Over 95% of workers now favour some form of remote working according to the second annual national remote working survey, conducted by NUI Galway and the Western Development Commission.
Like other surveys, including the one conducted by Fórsa last summer, it found that most workers preferred to spend some time at home and some in the office. The most popular option was working at home for three days a week.
The number of workers who want to work remotely all the time has almost tripled, and now stands at almost a third. Meanwhile, just 4.5% say they don’t want any form of remote work – down from 16% a year ago.
Just 12% of managers said remote work had reduced productivity, while 51% of employees said they were working more hours remotely than on-site. Most managers (47%) say there’s no difference in managing remote and workplace-based staff, while 44% say it’s more difficult.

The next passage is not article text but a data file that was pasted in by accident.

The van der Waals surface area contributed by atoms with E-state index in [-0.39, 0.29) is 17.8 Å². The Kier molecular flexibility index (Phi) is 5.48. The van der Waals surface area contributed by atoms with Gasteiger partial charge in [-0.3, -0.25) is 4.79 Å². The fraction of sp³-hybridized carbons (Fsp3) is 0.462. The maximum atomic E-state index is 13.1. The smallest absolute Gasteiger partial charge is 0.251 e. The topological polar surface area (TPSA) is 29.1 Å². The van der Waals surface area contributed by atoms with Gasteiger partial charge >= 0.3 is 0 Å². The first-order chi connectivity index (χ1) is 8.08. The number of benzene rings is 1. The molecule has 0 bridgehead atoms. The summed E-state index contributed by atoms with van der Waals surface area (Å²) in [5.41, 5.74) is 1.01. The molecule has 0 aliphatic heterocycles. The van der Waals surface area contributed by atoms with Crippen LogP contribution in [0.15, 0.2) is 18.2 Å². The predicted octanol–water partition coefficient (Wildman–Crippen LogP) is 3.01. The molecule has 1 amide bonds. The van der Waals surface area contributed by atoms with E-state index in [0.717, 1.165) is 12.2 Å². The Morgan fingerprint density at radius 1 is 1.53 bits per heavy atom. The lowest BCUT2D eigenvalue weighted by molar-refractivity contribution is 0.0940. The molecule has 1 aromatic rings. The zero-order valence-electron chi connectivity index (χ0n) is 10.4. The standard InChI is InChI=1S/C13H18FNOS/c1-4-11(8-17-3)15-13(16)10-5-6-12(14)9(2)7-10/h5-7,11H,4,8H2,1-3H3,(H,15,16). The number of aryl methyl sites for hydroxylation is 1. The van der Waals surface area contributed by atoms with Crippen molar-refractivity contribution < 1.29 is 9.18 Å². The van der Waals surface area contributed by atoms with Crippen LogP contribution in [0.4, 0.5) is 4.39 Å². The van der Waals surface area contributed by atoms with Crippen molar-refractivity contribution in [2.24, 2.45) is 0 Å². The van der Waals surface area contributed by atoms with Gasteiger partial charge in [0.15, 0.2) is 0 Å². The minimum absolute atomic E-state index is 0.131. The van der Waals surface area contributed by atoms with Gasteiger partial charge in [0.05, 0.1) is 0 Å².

When quizzed on their plans for post-pandemic work arrangements, three-quarters of employers said they’d made no firm decisions. But almost four-fifths of those who have decided say they will operate a hybrid model – mostly with staff on-site for two or three days a week.
The researchers surveyed 6,400 public and private sector workers, and 2,100 managers.
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